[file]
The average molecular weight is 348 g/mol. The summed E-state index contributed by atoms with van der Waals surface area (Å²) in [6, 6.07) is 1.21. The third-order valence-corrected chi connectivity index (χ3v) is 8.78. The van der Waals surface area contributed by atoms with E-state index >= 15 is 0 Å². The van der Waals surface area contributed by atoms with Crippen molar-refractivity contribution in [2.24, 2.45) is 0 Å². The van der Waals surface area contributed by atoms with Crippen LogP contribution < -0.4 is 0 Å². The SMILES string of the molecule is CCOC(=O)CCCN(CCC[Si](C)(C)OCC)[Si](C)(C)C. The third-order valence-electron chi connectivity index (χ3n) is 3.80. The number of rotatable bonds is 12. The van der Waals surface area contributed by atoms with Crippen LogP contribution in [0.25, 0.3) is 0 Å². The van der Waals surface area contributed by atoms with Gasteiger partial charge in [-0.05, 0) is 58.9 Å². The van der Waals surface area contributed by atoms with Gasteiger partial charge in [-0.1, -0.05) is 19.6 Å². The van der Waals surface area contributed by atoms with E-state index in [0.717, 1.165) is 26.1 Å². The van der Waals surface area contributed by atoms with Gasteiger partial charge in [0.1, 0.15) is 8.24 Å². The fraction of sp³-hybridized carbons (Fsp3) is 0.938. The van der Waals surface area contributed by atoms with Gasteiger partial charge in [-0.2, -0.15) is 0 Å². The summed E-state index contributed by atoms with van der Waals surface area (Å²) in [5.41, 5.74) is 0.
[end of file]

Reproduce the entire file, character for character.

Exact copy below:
The average molecular weight is 348 g/mol. The summed E-state index contributed by atoms with van der Waals surface area (Å²) in [6, 6.07) is 1.21. The third-order valence-corrected chi connectivity index (χ3v) is 8.78. The van der Waals surface area contributed by atoms with E-state index >= 15 is 0 Å². The van der Waals surface area contributed by atoms with Crippen molar-refractivity contribution in [2.24, 2.45) is 0 Å². The van der Waals surface area contributed by atoms with Crippen LogP contribution < -0.4 is 0 Å². The SMILES string of the molecule is CCOC(=O)CCCN(CCC[Si](C)(C)OCC)[Si](C)(C)C. The third-order valence-electron chi connectivity index (χ3n) is 3.80. The number of rotatable bonds is 12. The van der Waals surface area contributed by atoms with Crippen LogP contribution in [0.25, 0.3) is 0 Å². The van der Waals surface area contributed by atoms with Gasteiger partial charge in [-0.05, 0) is 58.9 Å². The van der Waals surface area contributed by atoms with Gasteiger partial charge in [-0.1, -0.05) is 19.6 Å². The van der Waals surface area contributed by atoms with E-state index in [0.717, 1.165) is 26.1 Å². The van der Waals surface area contributed by atoms with Gasteiger partial charge in [0.1, 0.15) is 8.24 Å². The fraction of sp³-hybridized carbons (Fsp3) is 0.938. The van der Waals surface area contributed by atoms with Gasteiger partial charge in [-0.2, -0.15) is 0 Å². The summed E-state index contributed by atoms with van der Waals surface area (Å²) in [5.41, 5.74) is 0.